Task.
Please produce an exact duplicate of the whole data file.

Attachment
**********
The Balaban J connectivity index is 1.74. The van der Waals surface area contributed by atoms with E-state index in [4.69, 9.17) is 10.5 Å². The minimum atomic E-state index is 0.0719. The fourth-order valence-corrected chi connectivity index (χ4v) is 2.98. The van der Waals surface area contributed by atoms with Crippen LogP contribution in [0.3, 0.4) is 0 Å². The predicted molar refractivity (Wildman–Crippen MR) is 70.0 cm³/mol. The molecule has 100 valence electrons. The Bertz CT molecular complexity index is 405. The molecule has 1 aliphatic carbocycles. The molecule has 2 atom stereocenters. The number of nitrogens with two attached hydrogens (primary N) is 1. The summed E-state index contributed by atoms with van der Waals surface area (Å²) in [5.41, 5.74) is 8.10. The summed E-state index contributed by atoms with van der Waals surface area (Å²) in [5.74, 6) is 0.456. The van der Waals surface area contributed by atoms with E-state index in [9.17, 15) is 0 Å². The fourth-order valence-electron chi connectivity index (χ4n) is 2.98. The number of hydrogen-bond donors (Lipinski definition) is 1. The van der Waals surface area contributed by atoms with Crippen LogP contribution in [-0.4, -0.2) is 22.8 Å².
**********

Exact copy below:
The Balaban J connectivity index is 1.74. The van der Waals surface area contributed by atoms with E-state index in [4.69, 9.17) is 10.5 Å². The minimum atomic E-state index is 0.0719. The fourth-order valence-corrected chi connectivity index (χ4v) is 2.98. The van der Waals surface area contributed by atoms with Crippen LogP contribution in [0.3, 0.4) is 0 Å². The predicted molar refractivity (Wildman–Crippen MR) is 70.0 cm³/mol. The molecule has 100 valence electrons. The Bertz CT molecular complexity index is 405. The molecule has 1 aliphatic carbocycles. The molecule has 2 atom stereocenters. The number of nitrogens with two attached hydrogens (primary N) is 1. The summed E-state index contributed by atoms with van der Waals surface area (Å²) in [5.41, 5.74) is 8.10. The summed E-state index contributed by atoms with van der Waals surface area (Å²) in [5.74, 6) is 0.456. The van der Waals surface area contributed by atoms with E-state index in [9.17, 15) is 0 Å². The fourth-order valence-electron chi connectivity index (χ4n) is 2.98. The number of hydrogen-bond donors (Lipinski definition) is 1. The van der Waals surface area contributed by atoms with Crippen LogP contribution in [-0.4, -0.2) is 22.8 Å².